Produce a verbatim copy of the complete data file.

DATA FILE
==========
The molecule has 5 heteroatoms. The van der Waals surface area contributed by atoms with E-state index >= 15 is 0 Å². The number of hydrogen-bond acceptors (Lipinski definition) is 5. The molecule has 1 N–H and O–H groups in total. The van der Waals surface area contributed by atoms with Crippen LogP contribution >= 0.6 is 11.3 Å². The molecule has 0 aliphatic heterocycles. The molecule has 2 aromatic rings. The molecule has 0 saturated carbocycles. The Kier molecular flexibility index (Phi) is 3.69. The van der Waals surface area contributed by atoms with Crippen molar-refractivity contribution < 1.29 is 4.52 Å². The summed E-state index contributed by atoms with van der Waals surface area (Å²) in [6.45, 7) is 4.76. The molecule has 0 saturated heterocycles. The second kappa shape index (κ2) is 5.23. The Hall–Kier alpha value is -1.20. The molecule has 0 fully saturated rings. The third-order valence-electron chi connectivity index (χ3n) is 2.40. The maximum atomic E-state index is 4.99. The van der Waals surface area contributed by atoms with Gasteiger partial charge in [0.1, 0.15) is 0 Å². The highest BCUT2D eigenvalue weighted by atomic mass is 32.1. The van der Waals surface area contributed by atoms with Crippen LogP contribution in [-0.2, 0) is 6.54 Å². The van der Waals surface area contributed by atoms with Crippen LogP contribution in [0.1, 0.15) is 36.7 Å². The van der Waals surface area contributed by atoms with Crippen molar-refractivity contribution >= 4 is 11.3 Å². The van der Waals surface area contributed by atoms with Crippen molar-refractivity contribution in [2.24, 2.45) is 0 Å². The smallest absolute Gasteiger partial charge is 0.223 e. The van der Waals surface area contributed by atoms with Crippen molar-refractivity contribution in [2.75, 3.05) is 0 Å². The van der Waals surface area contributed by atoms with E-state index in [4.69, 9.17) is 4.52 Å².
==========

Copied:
The molecule has 5 heteroatoms. The van der Waals surface area contributed by atoms with E-state index >= 15 is 0 Å². The number of hydrogen-bond acceptors (Lipinski definition) is 5. The molecule has 1 N–H and O–H groups in total. The van der Waals surface area contributed by atoms with Crippen LogP contribution >= 0.6 is 11.3 Å². The molecule has 0 aliphatic heterocycles. The molecule has 2 aromatic rings. The molecule has 0 saturated carbocycles. The Kier molecular flexibility index (Phi) is 3.69. The van der Waals surface area contributed by atoms with Crippen molar-refractivity contribution < 1.29 is 4.52 Å². The summed E-state index contributed by atoms with van der Waals surface area (Å²) in [6.45, 7) is 4.76. The molecule has 0 saturated heterocycles. The second kappa shape index (κ2) is 5.23. The Hall–Kier alpha value is -1.20. The molecule has 0 fully saturated rings. The third-order valence-electron chi connectivity index (χ3n) is 2.40. The maximum atomic E-state index is 4.99. The van der Waals surface area contributed by atoms with Gasteiger partial charge in [0.1, 0.15) is 0 Å². The highest BCUT2D eigenvalue weighted by atomic mass is 32.1. The van der Waals surface area contributed by atoms with Crippen LogP contribution in [-0.2, 0) is 6.54 Å². The van der Waals surface area contributed by atoms with Crippen LogP contribution in [0.1, 0.15) is 36.7 Å². The van der Waals surface area contributed by atoms with Crippen molar-refractivity contribution >= 4 is 11.3 Å². The van der Waals surface area contributed by atoms with Crippen molar-refractivity contribution in [2.24, 2.45) is 0 Å². The smallest absolute Gasteiger partial charge is 0.223 e. The van der Waals surface area contributed by atoms with Crippen molar-refractivity contribution in [2.75, 3.05) is 0 Å². The van der Waals surface area contributed by atoms with E-state index in [4.69, 9.17) is 4.52 Å².